Culture: A picture of a picture.

This week’s photo challenge caused me a serious problem. The title is culture. I was confused, as culture for me is a hotchpotch of different ideas I couldn’t quite put my finger on, let alone illustrate or immortalise in a picture. What exactly is culture? How is it defined? Can one picture alone express the essence of culture?

I hesitated a long time before finally going out in the rain to take this photo yesterday. The derelict gymnasium in our village has been decorated by young local street artists. They are talented, and their culture will inspire until it is either replaced by another painting, or the wall disappears.

On the wall, once constructed for a purpose and now a reuseable concrete support for expression, there is this artistic contribution to culture. The depiction of the culture we may leave for our youngsters: a landscape of broken, half-demolished buildings that were once the pride of their workers. The bleak prospect of a monochrome world where the sky alone provides colour and warmth.  The harmonica-playing man looks out at you. His  eyes speak volumes about the sad world he has been painted into, asking for help to escape into the green grass of the real world that tickles his knuckles……..

Copyright Multifarious meanderings.

Copyright Multifarious meanderings.

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24 thoughts on “Culture: A picture of a picture.

    • Thanks :-) They are very talented artists- not just for the techniques, but for the ideas they portray. So many people walk past their work every day, but few of them actually stop to “read” the story on the wall.

  1. Your thoughts of wall murals were the same as mine. However, wall murals do not always have to be bleak, they can create interest. I think all factories and industrial buildings should have wall art – make our lives a little more cheerful.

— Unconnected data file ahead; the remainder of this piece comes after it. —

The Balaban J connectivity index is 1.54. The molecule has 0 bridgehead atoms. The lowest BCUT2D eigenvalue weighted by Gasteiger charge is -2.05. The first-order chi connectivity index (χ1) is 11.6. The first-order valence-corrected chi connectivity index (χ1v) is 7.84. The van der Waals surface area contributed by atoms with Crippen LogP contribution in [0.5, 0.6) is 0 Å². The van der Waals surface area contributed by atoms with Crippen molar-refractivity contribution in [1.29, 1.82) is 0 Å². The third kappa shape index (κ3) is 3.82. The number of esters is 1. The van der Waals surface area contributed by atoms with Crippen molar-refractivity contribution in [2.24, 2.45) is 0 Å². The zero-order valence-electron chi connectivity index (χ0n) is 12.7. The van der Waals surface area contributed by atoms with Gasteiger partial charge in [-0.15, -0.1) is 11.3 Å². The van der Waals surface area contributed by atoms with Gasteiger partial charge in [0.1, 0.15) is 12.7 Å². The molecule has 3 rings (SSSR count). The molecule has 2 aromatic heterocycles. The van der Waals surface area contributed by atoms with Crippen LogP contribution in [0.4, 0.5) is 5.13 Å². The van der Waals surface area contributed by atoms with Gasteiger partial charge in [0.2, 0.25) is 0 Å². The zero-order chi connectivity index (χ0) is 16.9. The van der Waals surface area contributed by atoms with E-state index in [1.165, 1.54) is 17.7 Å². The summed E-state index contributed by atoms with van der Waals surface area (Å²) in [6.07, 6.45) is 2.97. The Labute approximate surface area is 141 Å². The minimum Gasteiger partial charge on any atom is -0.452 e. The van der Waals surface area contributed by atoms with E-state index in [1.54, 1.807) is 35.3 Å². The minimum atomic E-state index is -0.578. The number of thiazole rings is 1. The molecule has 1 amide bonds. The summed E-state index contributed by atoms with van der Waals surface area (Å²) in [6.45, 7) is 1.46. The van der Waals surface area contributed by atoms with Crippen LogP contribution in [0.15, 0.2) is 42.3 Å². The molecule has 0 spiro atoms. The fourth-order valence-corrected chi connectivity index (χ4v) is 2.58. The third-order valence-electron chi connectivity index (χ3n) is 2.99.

• They’ve done a fabulous job, and funnily enough the local kids haven’t touched their work with their spray-cans. I don’t know what’s going to happen to the building, but I’m happy with the way it’s being used…

      • Thanks! I was most disappointed: I listened to her, and explained gently with the use of every conditional in the book to soften the blow that I didn’t need her services, and she didn’t even let me finish the sentence and slammed the phone down on me. Nasty lady. I clicked the link for you post, but it rewarded me with “a number 404 error. I don’t think your blog likes me, but I will follow it (in a non-cold caller, non slamming the phone down way) and see if it gets over its emotions ;-)

  2. A striking and thought-provoking image, which sadly reflects what has been done to too much of our world. I love the fact that these walls are made available for this kind of artistic expression, but it would surely be even better if the derelict gym could be replaced by an amenity the community really needs.

    • Thanks, Miss P! I would love the building to be used for the school or the old people’s home that is nearby, but it’s now within a no-construction zone due to (extremely unlikely) flooding possibilities. French nonsensical law means that they can repair it and it remains, or they can demolish it but not rebuild. Work that one out!

      • Doh! I gave up trying to understand the French legal/administrative mind soon after we bought our French house. Sigh….

  3. Is the grass real or painted – I can’t tell? I hope it’s real as it looks as if it’s crept into the picture, threatening to brighten up the life of the old man.

    • The grass IS real, and it’s the brightest colour in the picture. It fits in, in a very strange way…. It grew after they painted the wall, and it grew at the darkest end of the picture… as you say, it was a good move. Freaky, huh?

  4. Pingback: Weekly Photo Challenge: Culture | Humbled Pie

    • I totally agree- when graffiti is intelligent art, I welcome it. But when it’s immature plebs with long hair spraying anarchist slogans on local architecture with cans of paint funded by their dole money, I hate it.

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